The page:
After more than 30 years of argument about who is and who is not entitled to be a British citizen, the government has put before Parliament a bill intended to settle the issue.
But the measure has produced bitter complaints from nonwhite immigrant groups and is being assailed by the opposition Labour Party as racist and unfair.
The problem of defining British citizenship arises from three linked factors: the huge influx of nonwhite immigrants following dismantling of the British Empire; Britain's relative smallness as a place in which new, racially different arrivals attempt to find jobs and create new lives for themselves; and the ingrained suspicion of many "little Englanders" toward nonwhites.
There are an estimated 2 million nonwhites in Britain, a bit under four percent of the total population. They are mostly West Indian, Indian, Pakistani , and African immigrants and their families. The citizenships status of many of these people is in doubt and demands definition. Beyond that, there are tens of thousands more where they came from who would like to settle in Britain.
The new law proposes three categories of citizenship:
1. British citizenship for those born in the United Kingdom to a British citizen or to a person already settled here.
2. Citizenship in British dependent territories (for example, colonies like Hong Kong).
3. British overseas citizenship.
Only those in the first category would have an absolute right to live in Britain. The rest could be excluded by administrative decision of the Home Office, which regulates immigration.
This provision has raised the hackles of civil-rights groups. The National Council for Civil Liberties, calling the bill a "nightmare of bureaucracy," has claimed it was designed not so much to define nationality as to halt further immigration.
The Labour Party declared that the bill contained elements of racial bias and was a fruit of Tory antipathy to nonwhites. A Labour spokesman said almost every bona fide civil-rights and immigrants' organization in Britain had been in touch with party headquarters, expressing fears and doubts about the bill.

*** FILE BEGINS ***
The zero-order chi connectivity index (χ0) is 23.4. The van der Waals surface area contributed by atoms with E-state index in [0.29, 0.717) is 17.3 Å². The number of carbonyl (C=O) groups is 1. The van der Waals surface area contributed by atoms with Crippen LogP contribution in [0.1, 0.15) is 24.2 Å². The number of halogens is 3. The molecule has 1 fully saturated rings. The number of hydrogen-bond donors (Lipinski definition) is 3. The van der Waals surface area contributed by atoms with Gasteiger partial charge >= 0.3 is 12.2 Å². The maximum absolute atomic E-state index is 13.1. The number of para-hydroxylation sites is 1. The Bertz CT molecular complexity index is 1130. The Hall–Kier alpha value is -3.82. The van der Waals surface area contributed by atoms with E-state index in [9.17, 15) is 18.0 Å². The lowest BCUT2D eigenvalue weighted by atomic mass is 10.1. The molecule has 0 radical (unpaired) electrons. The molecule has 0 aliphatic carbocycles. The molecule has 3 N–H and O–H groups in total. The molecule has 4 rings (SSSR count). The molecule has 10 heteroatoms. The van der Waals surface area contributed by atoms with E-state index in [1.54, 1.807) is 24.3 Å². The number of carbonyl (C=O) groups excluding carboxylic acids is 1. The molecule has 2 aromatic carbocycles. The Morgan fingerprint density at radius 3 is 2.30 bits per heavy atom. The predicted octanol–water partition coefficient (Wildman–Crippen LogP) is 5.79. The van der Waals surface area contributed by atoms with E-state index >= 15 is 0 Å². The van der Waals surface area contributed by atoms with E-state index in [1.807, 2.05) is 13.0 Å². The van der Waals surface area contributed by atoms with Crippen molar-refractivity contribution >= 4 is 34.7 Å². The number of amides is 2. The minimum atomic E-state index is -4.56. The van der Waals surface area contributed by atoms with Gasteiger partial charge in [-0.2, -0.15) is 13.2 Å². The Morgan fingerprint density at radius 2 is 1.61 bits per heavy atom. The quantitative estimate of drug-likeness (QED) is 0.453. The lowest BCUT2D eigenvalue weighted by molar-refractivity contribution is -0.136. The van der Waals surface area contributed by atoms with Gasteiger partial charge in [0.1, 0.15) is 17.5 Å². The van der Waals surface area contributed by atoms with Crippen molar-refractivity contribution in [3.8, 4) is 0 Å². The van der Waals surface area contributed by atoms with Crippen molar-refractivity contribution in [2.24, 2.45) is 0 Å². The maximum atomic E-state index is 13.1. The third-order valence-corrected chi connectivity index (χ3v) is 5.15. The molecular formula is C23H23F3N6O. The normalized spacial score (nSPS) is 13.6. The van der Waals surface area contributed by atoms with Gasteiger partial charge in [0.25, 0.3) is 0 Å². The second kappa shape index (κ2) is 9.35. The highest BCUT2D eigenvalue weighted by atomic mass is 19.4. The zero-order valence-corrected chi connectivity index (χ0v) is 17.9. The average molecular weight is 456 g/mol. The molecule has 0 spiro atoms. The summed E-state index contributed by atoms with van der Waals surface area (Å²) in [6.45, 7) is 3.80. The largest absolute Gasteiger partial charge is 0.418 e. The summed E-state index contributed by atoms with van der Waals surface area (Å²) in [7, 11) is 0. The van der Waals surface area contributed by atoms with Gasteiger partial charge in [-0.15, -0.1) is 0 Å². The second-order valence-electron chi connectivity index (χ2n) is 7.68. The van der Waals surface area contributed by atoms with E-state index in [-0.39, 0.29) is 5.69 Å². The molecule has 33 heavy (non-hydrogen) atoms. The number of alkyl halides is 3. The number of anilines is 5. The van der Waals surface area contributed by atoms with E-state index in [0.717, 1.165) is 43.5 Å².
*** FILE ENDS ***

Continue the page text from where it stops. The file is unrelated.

Home Secretary William Whitelaw, who will guide the measure through Parliament, indicated that he would proceed with it, though it could be modified at the committee stage in the House of Commons.
The new measure has a number of seemingly harsh provisions. Children born to parents who are not British citizens already, or who are not deemed to have "settled," could grow to maturity and then be denied a British passport.
Under this new arrangement, the rights of citizens born in Britain (most of whom are white) and who live abroad will not be altered. People already holding British passports, but who were not born in Britain, will find it extremely difficult to enter the country once the bill becomes law. While whites, such as Australians and New Zealanders, would still fall under this category, the new measure would screen out the much larger number of nonwhite immigrants.
In Malaysia, Singapore, East Africa, and India there are literally tens of thousands of nonwhites who consider themselves British. These people will be deemed "British overseas citizens," meaning that they have no right of entry into Britain.
Civil rights groups say this is a formula for splitting families and causing immense unhappiness and injustice. With its large majority in the House of Commons, the government is bound to get the bill through.